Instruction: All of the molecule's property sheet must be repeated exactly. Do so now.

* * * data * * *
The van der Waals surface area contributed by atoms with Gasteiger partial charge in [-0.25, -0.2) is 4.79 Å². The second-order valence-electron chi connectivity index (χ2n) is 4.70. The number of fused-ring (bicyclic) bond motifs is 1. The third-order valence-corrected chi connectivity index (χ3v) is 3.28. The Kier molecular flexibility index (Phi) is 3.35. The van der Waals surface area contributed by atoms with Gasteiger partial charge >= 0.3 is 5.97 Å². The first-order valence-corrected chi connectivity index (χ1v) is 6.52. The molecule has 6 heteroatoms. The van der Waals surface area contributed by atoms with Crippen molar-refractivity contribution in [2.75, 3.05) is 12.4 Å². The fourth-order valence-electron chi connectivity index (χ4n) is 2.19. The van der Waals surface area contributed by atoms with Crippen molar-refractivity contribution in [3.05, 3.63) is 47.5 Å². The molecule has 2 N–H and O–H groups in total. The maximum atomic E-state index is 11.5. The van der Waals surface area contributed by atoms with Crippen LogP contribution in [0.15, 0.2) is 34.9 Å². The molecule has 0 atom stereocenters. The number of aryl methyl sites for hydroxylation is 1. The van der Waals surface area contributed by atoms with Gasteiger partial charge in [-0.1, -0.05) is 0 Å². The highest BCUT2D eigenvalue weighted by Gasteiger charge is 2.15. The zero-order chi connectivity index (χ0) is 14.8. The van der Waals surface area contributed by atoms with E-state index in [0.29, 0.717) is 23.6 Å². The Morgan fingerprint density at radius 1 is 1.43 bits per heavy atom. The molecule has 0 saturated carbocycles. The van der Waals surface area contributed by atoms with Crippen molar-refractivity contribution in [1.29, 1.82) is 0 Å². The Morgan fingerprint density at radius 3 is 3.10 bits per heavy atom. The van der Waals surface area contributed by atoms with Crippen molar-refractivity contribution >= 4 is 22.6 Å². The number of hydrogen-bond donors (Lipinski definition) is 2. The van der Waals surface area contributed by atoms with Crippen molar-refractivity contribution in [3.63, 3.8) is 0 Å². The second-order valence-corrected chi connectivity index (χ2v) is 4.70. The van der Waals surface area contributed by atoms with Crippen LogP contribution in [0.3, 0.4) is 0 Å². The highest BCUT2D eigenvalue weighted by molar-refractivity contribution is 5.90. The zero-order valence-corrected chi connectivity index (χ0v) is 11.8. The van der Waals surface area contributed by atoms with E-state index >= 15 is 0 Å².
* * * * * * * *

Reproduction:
The van der Waals surface area contributed by atoms with Gasteiger partial charge in [-0.25, -0.2) is 4.79 Å². The second-order valence-electron chi connectivity index (χ2n) is 4.70. The number of fused-ring (bicyclic) bond motifs is 1. The third-order valence-corrected chi connectivity index (χ3v) is 3.28. The Kier molecular flexibility index (Phi) is 3.35. The van der Waals surface area contributed by atoms with Gasteiger partial charge >= 0.3 is 5.97 Å². The first-order valence-corrected chi connectivity index (χ1v) is 6.52. The molecule has 6 heteroatoms. The van der Waals surface area contributed by atoms with Crippen molar-refractivity contribution in [2.75, 3.05) is 12.4 Å². The fourth-order valence-electron chi connectivity index (χ4n) is 2.19. The van der Waals surface area contributed by atoms with Crippen molar-refractivity contribution in [3.05, 3.63) is 47.5 Å². The molecule has 2 N–H and O–H groups in total. The maximum atomic E-state index is 11.5. The van der Waals surface area contributed by atoms with Crippen LogP contribution in [0.15, 0.2) is 34.9 Å². The molecule has 0 atom stereocenters. The number of aryl methyl sites for hydroxylation is 1. The van der Waals surface area contributed by atoms with Gasteiger partial charge in [-0.1, -0.05) is 0 Å². The highest BCUT2D eigenvalue weighted by Gasteiger charge is 2.15. The zero-order chi connectivity index (χ0) is 14.8. The van der Waals surface area contributed by atoms with E-state index in [0.29, 0.717) is 23.6 Å². The Morgan fingerprint density at radius 1 is 1.43 bits per heavy atom. The molecule has 0 saturated carbocycles. The van der Waals surface area contributed by atoms with Crippen molar-refractivity contribution in [1.29, 1.82) is 0 Å². The Morgan fingerprint density at radius 3 is 3.10 bits per heavy atom. The van der Waals surface area contributed by atoms with Crippen molar-refractivity contribution >= 4 is 22.6 Å². The number of hydrogen-bond donors (Lipinski definition) is 2. The van der Waals surface area contributed by atoms with Crippen molar-refractivity contribution in [3.63, 3.8) is 0 Å². The second-order valence-corrected chi connectivity index (χ2v) is 4.70. The van der Waals surface area contributed by atoms with Crippen LogP contribution in [0.3, 0.4) is 0 Å². The highest BCUT2D eigenvalue weighted by molar-refractivity contribution is 5.90. The zero-order valence-corrected chi connectivity index (χ0v) is 11.8. The van der Waals surface area contributed by atoms with E-state index >= 15 is 0 Å².